With a breath of relief, Aeonas shrugged out of the hood and looked out to the open night ahead, weathered heart beating in a fever. But there was nothing to see. Nothing to hear. Nothing to fear and nothing to celebrate. There was nothing at all, but possibility.
     With another breath, of peace and preparation, Aeonas's gaze dropped. And there, at the toe of the old boots and further down still, sprawling from the base of the cliff the wanderer now stood upon like a ragged old spectre, the fog rolled on. Everything beneath, everything ahead, everywhere old boots could walk, remained just as clouded and unclear. The shroud was endless, stretching far beyond what teal eyes could reach.
     Only now did Aeonas turn, and grimaced deeper at the sight of the scar left behind, the black destruction, lined with that most hated and most cherished; the things one would wish to forget, and the things one clings to without knowing better.
     But Aeonas had learned. There was nothing to be done but continue. There was no going backwards, and there was certainly no stopping; and as difficult as moving forward would always be, it could be made a little easier.
     Aeonas knelt down on the snow and sorted through the satchels. One by one, they were looked over, unstrapped from thigh and calf, peered tentatively inside of when needed. Some were filled with smoke, others with flowers, others still with dull stones and others with charred pine cones. Some with light itself, and others with nothing but the scent of spruce needles. And, one by one, Aeonas considered them with a practised eye.
     "Nothing heavier than a feather."
     And so, among many others, the satchel of smoke, the satchel of light, and the satchel of charred pine cones were discarded. And the satchels of flowers, of the smell of spruce needles, and of dull stones remained.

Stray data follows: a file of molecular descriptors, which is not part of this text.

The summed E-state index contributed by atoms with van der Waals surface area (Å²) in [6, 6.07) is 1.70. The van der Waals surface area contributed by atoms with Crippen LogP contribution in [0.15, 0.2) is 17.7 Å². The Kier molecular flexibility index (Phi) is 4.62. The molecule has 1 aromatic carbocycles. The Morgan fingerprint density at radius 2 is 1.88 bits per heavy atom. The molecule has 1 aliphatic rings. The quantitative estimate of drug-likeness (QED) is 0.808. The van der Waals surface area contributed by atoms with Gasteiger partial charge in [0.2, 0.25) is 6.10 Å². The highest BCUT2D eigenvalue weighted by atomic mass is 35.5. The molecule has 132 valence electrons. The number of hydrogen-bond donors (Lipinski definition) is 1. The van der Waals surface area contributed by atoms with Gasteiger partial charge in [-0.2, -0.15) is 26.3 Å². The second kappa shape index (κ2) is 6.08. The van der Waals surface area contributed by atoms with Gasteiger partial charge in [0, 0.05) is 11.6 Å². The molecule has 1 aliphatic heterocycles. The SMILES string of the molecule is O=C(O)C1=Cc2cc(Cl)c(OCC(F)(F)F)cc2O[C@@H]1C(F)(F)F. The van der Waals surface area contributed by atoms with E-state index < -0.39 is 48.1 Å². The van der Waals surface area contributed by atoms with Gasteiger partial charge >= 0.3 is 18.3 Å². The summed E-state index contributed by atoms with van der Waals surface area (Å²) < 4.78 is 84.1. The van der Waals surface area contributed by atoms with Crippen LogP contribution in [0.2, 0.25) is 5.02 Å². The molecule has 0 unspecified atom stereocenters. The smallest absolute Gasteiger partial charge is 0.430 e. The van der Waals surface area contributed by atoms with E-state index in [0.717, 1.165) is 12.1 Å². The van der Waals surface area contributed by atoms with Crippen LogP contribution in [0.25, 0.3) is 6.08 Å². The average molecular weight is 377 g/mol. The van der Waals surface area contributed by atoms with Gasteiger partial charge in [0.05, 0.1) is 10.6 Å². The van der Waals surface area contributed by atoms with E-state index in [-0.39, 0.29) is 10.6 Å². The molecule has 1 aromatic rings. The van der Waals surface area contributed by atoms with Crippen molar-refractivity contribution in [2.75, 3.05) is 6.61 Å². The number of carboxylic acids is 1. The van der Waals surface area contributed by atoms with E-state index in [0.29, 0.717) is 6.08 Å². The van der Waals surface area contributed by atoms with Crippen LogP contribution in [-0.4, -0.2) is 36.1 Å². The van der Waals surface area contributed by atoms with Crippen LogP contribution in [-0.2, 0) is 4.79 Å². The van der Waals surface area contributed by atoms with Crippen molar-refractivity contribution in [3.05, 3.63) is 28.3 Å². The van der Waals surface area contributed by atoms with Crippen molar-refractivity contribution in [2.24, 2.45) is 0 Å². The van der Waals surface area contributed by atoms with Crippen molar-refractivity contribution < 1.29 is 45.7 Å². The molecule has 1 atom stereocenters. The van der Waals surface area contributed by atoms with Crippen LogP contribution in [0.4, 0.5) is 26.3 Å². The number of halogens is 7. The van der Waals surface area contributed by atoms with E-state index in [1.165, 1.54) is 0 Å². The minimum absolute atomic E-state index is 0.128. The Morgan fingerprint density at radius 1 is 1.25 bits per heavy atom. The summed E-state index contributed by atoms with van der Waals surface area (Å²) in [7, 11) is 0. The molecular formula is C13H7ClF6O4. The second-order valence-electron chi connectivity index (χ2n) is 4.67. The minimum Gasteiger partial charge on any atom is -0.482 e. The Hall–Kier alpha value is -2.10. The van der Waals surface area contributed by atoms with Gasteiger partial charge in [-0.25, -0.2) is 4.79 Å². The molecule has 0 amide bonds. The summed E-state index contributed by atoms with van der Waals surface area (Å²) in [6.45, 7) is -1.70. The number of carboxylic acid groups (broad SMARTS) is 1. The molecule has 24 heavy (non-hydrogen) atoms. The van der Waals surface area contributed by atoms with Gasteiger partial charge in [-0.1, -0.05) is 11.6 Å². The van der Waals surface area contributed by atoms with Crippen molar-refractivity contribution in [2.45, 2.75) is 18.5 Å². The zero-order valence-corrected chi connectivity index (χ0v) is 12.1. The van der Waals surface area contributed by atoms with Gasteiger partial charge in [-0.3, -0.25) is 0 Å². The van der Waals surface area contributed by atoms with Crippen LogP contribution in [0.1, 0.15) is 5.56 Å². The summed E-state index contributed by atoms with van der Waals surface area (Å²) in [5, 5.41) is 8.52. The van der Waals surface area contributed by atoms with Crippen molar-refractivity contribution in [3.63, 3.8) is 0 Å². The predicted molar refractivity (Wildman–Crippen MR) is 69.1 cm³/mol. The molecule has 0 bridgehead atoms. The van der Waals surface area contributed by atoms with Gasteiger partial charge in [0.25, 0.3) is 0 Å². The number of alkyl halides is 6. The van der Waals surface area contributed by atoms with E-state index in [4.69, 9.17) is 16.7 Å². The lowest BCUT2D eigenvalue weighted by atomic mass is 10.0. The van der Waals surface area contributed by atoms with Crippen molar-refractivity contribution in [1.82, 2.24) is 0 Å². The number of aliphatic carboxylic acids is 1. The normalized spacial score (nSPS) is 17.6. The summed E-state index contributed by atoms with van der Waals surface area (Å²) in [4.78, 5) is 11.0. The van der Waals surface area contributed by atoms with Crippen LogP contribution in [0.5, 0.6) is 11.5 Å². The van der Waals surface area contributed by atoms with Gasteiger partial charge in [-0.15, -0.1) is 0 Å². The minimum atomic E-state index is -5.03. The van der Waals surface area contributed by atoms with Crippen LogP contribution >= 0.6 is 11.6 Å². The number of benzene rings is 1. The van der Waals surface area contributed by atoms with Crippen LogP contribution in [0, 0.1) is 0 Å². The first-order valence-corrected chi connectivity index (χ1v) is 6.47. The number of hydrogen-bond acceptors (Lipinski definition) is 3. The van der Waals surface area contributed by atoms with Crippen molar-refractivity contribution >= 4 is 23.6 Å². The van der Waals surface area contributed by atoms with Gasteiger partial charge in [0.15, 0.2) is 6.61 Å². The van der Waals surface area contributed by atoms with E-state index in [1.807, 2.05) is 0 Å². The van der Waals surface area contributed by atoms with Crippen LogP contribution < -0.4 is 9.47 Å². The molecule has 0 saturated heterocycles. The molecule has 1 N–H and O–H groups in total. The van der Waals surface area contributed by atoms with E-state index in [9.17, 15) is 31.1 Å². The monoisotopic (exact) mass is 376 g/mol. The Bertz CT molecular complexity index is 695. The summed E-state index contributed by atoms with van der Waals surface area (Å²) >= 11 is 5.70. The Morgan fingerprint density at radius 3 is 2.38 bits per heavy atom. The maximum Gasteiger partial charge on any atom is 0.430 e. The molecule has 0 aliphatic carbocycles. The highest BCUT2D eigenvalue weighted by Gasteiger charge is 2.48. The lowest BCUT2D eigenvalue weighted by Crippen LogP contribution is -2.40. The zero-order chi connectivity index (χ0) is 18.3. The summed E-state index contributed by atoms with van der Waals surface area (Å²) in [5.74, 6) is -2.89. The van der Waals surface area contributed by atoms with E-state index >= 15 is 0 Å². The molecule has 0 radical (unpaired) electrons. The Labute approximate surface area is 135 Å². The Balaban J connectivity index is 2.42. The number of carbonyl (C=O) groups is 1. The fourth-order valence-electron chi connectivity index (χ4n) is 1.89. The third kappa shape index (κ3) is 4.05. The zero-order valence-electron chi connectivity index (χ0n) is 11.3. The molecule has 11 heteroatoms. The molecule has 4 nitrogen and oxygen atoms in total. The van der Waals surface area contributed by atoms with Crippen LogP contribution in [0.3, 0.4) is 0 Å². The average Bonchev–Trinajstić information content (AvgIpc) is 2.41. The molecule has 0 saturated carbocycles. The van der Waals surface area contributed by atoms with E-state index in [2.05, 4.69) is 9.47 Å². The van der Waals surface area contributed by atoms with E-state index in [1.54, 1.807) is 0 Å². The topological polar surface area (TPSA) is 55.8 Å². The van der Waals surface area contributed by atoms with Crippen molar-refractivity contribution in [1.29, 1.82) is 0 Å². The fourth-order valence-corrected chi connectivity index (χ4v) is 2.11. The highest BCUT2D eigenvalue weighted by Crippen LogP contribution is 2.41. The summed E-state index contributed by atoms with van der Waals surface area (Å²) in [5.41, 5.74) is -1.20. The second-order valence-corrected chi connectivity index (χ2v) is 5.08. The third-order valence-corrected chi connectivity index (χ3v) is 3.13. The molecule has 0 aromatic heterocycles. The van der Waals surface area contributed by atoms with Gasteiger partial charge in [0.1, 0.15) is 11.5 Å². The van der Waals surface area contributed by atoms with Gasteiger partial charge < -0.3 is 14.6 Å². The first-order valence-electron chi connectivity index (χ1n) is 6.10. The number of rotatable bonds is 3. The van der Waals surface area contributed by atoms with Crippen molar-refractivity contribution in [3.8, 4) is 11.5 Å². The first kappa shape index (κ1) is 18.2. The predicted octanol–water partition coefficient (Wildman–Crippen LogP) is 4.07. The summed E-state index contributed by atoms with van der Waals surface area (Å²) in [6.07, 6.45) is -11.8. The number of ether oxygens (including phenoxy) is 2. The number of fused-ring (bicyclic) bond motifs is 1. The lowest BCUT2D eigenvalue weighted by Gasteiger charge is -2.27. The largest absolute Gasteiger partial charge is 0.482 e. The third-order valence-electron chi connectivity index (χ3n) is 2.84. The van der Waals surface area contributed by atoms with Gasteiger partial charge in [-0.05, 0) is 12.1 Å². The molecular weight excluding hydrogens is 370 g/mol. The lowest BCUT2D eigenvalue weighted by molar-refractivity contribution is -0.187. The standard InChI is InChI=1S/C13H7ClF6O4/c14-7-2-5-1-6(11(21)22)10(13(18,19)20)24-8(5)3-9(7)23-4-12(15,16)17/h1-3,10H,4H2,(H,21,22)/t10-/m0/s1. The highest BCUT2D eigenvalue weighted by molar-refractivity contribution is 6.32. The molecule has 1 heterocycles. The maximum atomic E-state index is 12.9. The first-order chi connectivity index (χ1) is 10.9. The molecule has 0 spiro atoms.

Then Aeonas sorted through the journals and parchments.
     "Nothing lighter than lead."
     And so the notes and records of struggles, of love, of ideas and of hands remained, while disappointment, embarrassment, shame and nightmares were cast away.
     Aeonas stood taller, left now with only worthwhile lessons, and faced back into the clear sky and clouded earth. With one step, the traveller fell from the cliff.
     And landed on the soles of ancient boots with barely the sound of the snow beneath.
     With a deep breath, Aeonas continued on into the unknown, the owl ever overhead, spider ever weaving between the remaining satchels and journals. And behind the wanderer, there was nothing but bootprints in the snow.


Thank you all so much for your support this year.
I wish you all the best for 2021.

This story is not to be copied or reproduced without my written permission. 
Copyright © 2020 Kim Wedlock